Acetazolamide (ACZ)-enhanced Single Photon Emission Computer Tomography (SPECT) scans can assess both cerebral perfusion and vascular reactivity. Patients with poor reactivity lack perfusion reserve, and are at risk for stroke should perfusion diminish further. This study compared the preoperative ACZ-enhanced SPECT scans of 60 symptomatic to 40 asymptomatic patients with internal carotid artery stenosis (ICAS) in an effort to better define the cause of their symptoms and effects of carotid endarterectomy (CEA) on cerebral perfusion and reactivity in these two groups of patients. Symptomatic patients had at least a 60% (x=84%) ICAS. Asymptomatic patients had at least an 80% (x=90%) ICAS. Preoperative ACZ SPECT scans were obtained usually one week before CEA. All patients underwent CEA. Postoperative ACZ SPECT scans were obtained in 78 of the patients, usually at the first postoperative (~30 days) visit. Asymptomatic patients demonstrated poorer perfusion than symptomatic patients, which tends to support the premise that most strokes and carotid symptoms are secondary to emboli rather than hypoperfusion. Interestingly, cerebral reactivity was poor in both symptomatic and asymptomatic patients before CEA, suggesting inadequate collaterals and dependency on the ipsilateral carotid. Carotid endarterectomy improved vasoreactivity in 84% of the patients. ACZ SPECT scans provided evidence of the return of cerebral perfusion and reactivity following endarterectomy.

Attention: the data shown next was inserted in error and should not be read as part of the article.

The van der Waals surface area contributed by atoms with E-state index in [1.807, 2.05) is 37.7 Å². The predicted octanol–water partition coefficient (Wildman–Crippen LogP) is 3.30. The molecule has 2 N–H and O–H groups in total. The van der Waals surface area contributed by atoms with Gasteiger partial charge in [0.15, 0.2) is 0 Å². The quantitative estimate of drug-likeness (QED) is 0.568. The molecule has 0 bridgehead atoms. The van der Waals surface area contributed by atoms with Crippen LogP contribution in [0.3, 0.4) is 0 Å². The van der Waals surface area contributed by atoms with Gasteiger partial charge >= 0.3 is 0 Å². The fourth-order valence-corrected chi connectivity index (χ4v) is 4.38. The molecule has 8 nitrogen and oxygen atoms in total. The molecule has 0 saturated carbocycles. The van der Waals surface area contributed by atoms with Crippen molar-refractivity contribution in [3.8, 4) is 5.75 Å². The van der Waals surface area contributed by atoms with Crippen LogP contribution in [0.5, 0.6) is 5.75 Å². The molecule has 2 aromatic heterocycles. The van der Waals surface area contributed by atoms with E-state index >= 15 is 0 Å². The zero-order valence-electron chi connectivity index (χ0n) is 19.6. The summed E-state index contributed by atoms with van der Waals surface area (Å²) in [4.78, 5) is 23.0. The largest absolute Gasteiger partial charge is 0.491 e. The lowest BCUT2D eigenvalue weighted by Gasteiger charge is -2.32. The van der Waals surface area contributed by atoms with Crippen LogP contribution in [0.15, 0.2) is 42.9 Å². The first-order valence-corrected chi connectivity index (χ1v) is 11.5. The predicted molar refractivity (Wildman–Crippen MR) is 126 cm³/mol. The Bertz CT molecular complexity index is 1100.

ASJC Scopus subject areas
- Cardiology and Cardiovascular Medicine